FEATURES

The new Silk Roads: Prosperity or peril?

China’s massive initiative already has spawned a competitor, but many countries involved have compatible goals
By Richard E. Crandall and William R. Crandall 

Building walls – building supply chains

IEs should help nonengineers understand the importance of free flow – from goods to information to finance to people
By Bublu Thakur-Weigold and Pavel Hnát  

Managing enterprise risk in Jamaica

Enterprise risk management helps two Caribbean companies beat the odds
By William W. Lawrence  

Quality culture reloaded

European examples show how quality culture results from rational, sustainable change
By Frank Lesmeister 

THE FRONT LINE

Top stories in this month's news from the field

  • Driverless cars and captainless ships
  • 'Sewbots' could migrate textile manufacturing
  • Autonomy at work is a good thing
  • Detroit in Southeast Asia?
  • Three times the spider silk
  • A global evolution
  • Cut jargon and communicate for real
  • Renewing electrical networks
  • Book of the month: Engineering Management in a Global Environment: Guidelines and Procedures

PERSPECTIVES

Performance by Kevin McManus

Weekly improvement strategy falls short

Management by Paul Engle

Succeeding while surrounded by chaos

Health Systems by Amanda Mewborn

New concepts help improve patient experience

Supply Chain by Paul Templin

Celebrating the American factory worker

THE INSTITUTE

This month in IISE news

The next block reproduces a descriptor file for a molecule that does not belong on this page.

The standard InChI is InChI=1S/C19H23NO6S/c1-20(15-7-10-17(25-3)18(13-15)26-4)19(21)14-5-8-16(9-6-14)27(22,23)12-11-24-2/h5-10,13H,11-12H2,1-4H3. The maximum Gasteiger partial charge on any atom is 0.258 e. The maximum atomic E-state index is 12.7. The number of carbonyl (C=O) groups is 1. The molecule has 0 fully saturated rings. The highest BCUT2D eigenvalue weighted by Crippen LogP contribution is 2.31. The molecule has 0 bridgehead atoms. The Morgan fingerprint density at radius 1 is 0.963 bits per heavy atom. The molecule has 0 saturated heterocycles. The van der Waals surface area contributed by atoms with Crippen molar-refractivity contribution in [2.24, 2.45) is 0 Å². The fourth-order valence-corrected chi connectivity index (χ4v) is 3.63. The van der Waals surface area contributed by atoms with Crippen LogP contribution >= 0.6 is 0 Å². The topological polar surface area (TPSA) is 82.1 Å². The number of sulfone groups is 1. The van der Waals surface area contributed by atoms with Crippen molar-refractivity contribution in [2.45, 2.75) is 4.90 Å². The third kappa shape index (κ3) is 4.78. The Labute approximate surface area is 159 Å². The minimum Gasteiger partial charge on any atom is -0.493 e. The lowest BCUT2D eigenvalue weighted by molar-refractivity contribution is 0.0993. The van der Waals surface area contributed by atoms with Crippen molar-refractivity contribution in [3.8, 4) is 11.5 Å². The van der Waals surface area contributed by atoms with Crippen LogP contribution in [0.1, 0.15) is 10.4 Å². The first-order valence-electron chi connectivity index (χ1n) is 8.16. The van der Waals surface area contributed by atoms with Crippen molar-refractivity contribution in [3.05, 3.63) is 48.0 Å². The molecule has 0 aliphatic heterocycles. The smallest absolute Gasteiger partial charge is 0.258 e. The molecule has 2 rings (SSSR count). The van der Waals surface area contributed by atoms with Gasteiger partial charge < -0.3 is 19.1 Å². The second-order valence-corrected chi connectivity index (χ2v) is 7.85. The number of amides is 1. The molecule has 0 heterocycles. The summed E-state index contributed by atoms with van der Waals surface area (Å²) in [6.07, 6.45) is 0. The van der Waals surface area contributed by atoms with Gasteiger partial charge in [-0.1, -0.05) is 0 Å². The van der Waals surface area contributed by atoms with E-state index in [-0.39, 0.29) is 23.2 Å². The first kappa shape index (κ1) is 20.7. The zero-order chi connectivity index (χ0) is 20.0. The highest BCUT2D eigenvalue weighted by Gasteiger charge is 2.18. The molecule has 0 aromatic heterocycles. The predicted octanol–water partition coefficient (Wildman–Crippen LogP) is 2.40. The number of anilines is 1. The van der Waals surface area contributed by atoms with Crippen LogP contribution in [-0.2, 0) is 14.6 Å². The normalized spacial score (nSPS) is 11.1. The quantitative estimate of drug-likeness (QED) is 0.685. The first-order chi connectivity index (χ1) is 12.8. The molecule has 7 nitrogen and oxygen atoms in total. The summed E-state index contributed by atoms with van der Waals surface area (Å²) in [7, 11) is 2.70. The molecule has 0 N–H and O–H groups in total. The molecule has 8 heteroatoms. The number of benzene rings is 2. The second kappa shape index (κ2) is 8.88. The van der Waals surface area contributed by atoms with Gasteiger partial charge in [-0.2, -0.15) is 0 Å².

The November issue includes a volunteer snapshot of Jairo Alfonso Vargas, former Central and South American Region vice president; The IISE University Chapter Activity Report from the Instituto Tecnológico Superior de El Mante in Tamaulipas, Mexico; notes about IISE's newest benefit, IISE Connect and an introduction to IISE newest division, Modeling and Simulation.

ISE magazine - October 2018View the latest digital version of ISE
October 2018

QUOTE/UNQUOTE

"Ever since Frederick Winslow Taylor picked up his first stopwatch more than a century ago, industrial and systems engineers and other productivity professionals have used work measurement and time studies to figure out how workplace operations and staff interact with their environment, finding nuggets of information that can increase productivity, streamline processes and reduce waiting time. But no matter how well-designed work measurement can be, the observers can’t see exactly what the workers see – until now."
– Contributor Mike Bartels in his October 2018 feature, "Looking through the efficiency glasses"

MULTIMEDIA

2018 Winning Videos:
Inspiring Future ISEs

First Place ($1,000 Prize):
ITESM Campus Querétaro (Mexico)

 

Second Place ($500 Prize):
University of Jordan

Third Place ($300 Prize):
Oregon State University